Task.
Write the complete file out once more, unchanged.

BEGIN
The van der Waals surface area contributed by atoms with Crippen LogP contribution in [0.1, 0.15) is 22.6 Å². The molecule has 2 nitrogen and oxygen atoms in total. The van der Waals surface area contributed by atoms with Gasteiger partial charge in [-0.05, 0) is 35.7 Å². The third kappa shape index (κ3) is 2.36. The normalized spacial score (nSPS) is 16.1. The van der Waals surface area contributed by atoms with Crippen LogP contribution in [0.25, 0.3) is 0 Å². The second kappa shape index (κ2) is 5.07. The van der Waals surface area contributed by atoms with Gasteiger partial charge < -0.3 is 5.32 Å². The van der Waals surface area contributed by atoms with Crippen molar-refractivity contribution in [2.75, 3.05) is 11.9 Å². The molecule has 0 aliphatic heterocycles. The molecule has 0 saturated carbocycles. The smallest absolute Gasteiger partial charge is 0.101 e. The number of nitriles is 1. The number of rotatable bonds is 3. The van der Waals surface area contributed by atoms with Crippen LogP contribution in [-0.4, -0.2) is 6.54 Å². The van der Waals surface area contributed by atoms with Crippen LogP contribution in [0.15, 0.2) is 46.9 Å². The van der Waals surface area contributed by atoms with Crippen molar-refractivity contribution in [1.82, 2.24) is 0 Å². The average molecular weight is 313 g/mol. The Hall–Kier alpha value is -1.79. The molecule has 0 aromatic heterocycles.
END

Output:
The van der Waals surface area contributed by atoms with Crippen LogP contribution in [0.1, 0.15) is 22.6 Å². The molecule has 2 nitrogen and oxygen atoms in total. The van der Waals surface area contributed by atoms with Gasteiger partial charge in [-0.05, 0) is 35.7 Å². The third kappa shape index (κ3) is 2.36. The normalized spacial score (nSPS) is 16.1. The van der Waals surface area contributed by atoms with Crippen LogP contribution in [0.25, 0.3) is 0 Å². The second kappa shape index (κ2) is 5.07. The van der Waals surface area contributed by atoms with Gasteiger partial charge < -0.3 is 5.32 Å². The van der Waals surface area contributed by atoms with Crippen molar-refractivity contribution in [2.75, 3.05) is 11.9 Å². The molecule has 0 aliphatic heterocycles. The molecule has 0 saturated carbocycles. The smallest absolute Gasteiger partial charge is 0.101 e. The number of nitriles is 1. The number of rotatable bonds is 3. The van der Waals surface area contributed by atoms with Crippen LogP contribution in [-0.4, -0.2) is 6.54 Å². The van der Waals surface area contributed by atoms with Crippen LogP contribution in [0.15, 0.2) is 46.9 Å². The van der Waals surface area contributed by atoms with Crippen molar-refractivity contribution in [1.82, 2.24) is 0 Å². The average molecular weight is 313 g/mol. The Hall–Kier alpha value is -1.79. The molecule has 0 aromatic heterocycles.